A Boston photographer said he was shooting reflections off a window of an unidentifiable building when a voice through a loud speaker ordered him to leave or be shot.
“Leave now or we will shoot you!”
The photo he was taking was a distorted reflection of Boston’s Zakim Bridge.
Daniel Brim told the Bostonist that although he didn’t realize it at the time, the building apparently houses the Massachusetts State Police. However, he also said there were no visible markings or signs on the building.
And even if there was, would it be against the law to photograph it?
According to The Photographer’s Rights, a document frequently updated by Oregon attorney Bert P. Krages II, we are allowed to photograph just about anything that is visible from a public space. However, there are some exceptions to the rule, which are listed below.
There are some exceptions to the general rule. A significant one is that commanders of military installations can prohibit photographs of specific areas when they deem it necessary to protect national security. The U.S.Department of Energy can also prohibit photography of designated nuclear facilities although the publicly visible areas of nuclear facilities are usually not designated as such.
Brim, who describes himself as a 19-year-old Mechanical Engineering student, had a similar experience last year in California, which he described on his blog.
And in another incident in Boston, Massachusetts Bay Transportation Authority officials ordered Kevin Church from taking photos inside South Station.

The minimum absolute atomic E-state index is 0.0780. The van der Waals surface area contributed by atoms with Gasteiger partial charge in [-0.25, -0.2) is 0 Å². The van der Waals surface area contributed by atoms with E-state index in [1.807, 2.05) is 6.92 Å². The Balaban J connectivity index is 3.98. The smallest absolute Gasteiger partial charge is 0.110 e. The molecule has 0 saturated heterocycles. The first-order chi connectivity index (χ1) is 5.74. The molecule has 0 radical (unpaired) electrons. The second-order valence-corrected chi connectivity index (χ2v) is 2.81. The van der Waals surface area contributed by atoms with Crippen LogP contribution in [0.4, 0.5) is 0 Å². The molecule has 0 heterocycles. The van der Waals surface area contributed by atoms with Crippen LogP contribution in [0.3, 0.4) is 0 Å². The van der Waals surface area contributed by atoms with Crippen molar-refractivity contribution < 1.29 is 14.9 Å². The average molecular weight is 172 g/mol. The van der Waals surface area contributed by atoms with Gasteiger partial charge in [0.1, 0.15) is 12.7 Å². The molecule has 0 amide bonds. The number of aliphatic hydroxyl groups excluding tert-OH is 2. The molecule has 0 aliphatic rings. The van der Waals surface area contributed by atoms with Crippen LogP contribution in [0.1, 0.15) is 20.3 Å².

Church, who describes himself as a “33-year-old comics writer and commentator as well as a fair-to-middling photographer,” described the incident on his blog.
I’ve already run afoul of Zee Law, who informed me that taking pictures in Boston’s South Station is illegal. I’m fairly sure this is a nudging of my rights, but since I never bothered to read up on these things, I’m just going to nod and smile and thank god the government is looking out for fat guys with wide-angle lenses.
However, the The Universal Hub, a Boston blog, did bother to look it up and learned that MBTA officials were acting in contradiction to its own policy.
And last month in Massachusetts, Harvard undercover police arrested a protester who photographed them as they were photographing the demonstration.
If it is this bad for photographers in Massachusetts, considered one of the most liberal states in the country, I hate to see what it’s like for photographers in Utah.